That pretty much describes my relationship with the Liberal Democrat Voice’s Blog of the Year awards. I was around to question the idea when the awards first appeared – but then I have been blogging so long I was around to welcome the founding of Liberal Democrat Voice.
Then, in the early years of the awards, I was regularly shortlisted for Blog of the Year. More recently I have acted as a judge and even been described as “the Lib Dem blogfather”. But I have never won anything.
So I think I am as qualified as anyone to pass the judgement on the awards. And my conclusion is that they are in need of freshening up.
One reason is that the awards are not the event they used to be. Insofar as this means there is not the self-promotion and lobbying there was even two years ago, it is welcome. But it also reflects a decline in the volume and vitality of blogging in the party.
In his speech at this year’s ceremony Stephen Tall gave the figures:
even to talk about blogs now seems almost retro with generating the buzz today. Blogging is bigger than it was all those years ago, but among Lib Dems it’s on the decline. At its peak there were 250+ Lib Dem bloggers. Today there are around 200 active Lib Dem blogs curated at Ryan Cullen’s aggregator.As Stephen went on to say, technology has moved on. Blogging seems so 2000s and the cutting edge online is probably to be found on Twitter and Facebook. Certainly, ‘The Andrew Reeves award for Best use of social media/e-campaigning by a Liberal Democrat’ has in many ways been the most significant one for a couple of years now.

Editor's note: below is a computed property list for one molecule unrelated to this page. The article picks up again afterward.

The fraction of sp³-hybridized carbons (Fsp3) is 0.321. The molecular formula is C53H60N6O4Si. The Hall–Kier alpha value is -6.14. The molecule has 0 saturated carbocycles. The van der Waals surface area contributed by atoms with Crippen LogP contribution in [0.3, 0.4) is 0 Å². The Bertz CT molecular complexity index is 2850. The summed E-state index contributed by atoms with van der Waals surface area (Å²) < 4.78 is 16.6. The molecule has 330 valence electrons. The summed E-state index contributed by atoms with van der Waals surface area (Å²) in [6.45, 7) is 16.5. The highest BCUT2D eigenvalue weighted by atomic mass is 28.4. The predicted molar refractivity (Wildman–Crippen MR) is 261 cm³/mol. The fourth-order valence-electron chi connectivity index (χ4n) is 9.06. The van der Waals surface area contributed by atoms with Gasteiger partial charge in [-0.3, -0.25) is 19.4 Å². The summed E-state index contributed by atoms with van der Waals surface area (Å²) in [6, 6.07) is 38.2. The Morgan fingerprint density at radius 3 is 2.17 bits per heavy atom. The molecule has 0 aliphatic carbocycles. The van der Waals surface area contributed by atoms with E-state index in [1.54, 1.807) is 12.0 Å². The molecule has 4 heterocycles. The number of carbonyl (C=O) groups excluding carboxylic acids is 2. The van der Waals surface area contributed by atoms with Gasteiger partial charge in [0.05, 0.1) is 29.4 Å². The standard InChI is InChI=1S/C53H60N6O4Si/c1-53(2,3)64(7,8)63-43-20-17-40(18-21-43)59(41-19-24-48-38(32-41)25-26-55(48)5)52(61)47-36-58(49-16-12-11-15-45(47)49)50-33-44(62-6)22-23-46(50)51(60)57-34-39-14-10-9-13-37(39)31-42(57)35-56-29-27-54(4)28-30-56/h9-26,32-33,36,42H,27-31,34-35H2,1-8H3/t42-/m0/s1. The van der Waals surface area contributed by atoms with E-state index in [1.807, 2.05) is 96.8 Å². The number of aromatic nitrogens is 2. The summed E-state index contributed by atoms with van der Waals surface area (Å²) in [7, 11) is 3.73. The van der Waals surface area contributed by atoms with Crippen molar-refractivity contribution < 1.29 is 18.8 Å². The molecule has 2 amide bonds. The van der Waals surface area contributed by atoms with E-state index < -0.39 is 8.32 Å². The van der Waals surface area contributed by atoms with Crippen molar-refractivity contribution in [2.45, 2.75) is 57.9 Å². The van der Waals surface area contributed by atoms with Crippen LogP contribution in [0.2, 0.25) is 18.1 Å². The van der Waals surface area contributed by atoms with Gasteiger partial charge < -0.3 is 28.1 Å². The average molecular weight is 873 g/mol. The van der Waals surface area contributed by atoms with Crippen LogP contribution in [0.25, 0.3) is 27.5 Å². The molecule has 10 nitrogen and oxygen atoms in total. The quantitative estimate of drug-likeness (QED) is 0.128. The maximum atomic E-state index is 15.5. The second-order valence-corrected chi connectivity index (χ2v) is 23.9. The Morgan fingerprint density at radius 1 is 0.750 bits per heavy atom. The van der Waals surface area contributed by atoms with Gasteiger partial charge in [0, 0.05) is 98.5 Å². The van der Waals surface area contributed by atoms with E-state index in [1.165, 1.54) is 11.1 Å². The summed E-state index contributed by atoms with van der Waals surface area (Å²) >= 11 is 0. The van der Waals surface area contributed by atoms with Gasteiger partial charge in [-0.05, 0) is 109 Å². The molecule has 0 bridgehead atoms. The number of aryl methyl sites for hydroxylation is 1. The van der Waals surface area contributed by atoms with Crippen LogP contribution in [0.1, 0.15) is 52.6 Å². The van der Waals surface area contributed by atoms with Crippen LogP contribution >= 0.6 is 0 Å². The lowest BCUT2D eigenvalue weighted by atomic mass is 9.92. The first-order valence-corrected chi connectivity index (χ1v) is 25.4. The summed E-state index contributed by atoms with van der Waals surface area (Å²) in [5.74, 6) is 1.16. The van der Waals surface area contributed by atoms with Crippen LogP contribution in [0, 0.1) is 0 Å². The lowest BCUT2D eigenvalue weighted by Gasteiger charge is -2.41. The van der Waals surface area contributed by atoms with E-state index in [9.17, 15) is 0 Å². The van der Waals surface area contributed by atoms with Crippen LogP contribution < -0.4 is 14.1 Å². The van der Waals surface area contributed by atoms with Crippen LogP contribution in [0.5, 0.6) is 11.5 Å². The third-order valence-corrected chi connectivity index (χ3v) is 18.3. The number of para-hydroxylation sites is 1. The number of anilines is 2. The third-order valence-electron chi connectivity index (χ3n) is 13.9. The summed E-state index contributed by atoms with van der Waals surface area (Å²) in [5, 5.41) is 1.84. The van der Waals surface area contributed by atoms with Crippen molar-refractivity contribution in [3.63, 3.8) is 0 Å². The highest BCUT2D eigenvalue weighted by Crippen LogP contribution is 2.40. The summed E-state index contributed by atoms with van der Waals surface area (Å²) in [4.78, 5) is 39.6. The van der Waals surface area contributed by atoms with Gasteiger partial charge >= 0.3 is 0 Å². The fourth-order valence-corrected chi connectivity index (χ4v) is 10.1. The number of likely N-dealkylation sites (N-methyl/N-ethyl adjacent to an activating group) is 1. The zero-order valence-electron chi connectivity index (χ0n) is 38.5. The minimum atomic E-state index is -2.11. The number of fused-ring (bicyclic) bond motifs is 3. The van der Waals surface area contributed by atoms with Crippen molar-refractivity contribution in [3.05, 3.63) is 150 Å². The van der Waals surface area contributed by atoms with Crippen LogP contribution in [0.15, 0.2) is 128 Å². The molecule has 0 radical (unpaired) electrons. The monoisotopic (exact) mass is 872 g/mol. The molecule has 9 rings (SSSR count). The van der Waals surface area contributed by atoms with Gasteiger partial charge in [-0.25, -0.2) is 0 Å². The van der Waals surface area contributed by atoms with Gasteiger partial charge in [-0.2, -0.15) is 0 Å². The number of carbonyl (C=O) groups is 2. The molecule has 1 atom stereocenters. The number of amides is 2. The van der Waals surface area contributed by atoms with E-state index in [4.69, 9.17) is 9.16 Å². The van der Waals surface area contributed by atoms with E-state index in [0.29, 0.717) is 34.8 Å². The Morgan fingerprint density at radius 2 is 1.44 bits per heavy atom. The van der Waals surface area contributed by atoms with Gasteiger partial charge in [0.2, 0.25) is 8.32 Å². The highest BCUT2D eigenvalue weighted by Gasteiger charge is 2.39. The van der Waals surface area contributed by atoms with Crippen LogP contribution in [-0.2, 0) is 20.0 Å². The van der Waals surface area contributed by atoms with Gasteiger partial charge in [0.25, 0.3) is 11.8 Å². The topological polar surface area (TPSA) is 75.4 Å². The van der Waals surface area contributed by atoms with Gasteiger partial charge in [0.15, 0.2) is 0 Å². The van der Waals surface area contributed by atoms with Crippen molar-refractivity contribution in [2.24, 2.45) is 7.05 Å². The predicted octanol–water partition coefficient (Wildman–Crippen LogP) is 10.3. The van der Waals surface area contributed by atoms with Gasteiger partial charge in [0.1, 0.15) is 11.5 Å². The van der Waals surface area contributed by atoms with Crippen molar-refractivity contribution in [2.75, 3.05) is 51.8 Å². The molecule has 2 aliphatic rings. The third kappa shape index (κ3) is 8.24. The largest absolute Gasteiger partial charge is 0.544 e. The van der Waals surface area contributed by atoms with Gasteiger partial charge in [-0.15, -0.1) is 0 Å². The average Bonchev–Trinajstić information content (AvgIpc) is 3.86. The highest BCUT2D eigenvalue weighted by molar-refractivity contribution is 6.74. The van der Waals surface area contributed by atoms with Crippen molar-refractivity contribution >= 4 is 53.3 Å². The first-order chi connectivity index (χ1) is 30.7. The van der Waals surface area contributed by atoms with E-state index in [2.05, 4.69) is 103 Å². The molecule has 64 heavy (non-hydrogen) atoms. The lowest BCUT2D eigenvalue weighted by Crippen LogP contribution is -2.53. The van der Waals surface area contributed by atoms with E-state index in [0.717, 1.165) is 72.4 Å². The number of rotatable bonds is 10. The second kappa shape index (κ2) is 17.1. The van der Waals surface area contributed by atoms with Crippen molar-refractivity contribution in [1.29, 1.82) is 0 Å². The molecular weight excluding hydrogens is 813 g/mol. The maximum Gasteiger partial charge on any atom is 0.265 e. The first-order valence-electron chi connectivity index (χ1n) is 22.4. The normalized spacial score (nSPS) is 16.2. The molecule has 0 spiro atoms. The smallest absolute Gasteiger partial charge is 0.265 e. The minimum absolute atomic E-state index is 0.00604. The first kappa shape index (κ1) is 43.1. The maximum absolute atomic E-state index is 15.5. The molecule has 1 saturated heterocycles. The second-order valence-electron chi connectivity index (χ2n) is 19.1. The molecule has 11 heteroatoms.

But the awards have not helped themselves either. I was going to say the categories are the same every year, but it is worse than that. This year, looking through the nominations to confirm that, as is now traditional, I had not been nominated in any categories, I realised that there was only one category that I could have been nominated in. If you are not a councillor or new to blogging, then the Blog of the Year award itself is your only hope.
Because the award for the best posting of the year has disappeared. This was, in many ways, this was the best category of all – in particular because every blogger had some hope of winning it. And also because, until a couple of years ago (which appears to be a developing theme in this post), Alex Wilcock encouraged members of an email to which most prominent Lib Dem bloggers were subscribed to nominate their best posts of the year.
I urge the Lib Dem Voice editors to bring this category back and use their site to encourage all of our bloggers to nominate their favourite posts. This would allow even the newest bloggers to have some involvement with the awards and make it closer to what it should be – a carnival of Liberal Democrat blogging.
It is true, however, that the categories do tend to remain the same from year to year, and that there is a good case for bringing in some new ones to raise interest and widen the field of bloggers with some hope of winning an award. Off the top of my head I would suggest two categories that we had in the first couple of years of the awards – the most humorous Liberal Democrat blog and the best designed Liberal Democrat blog.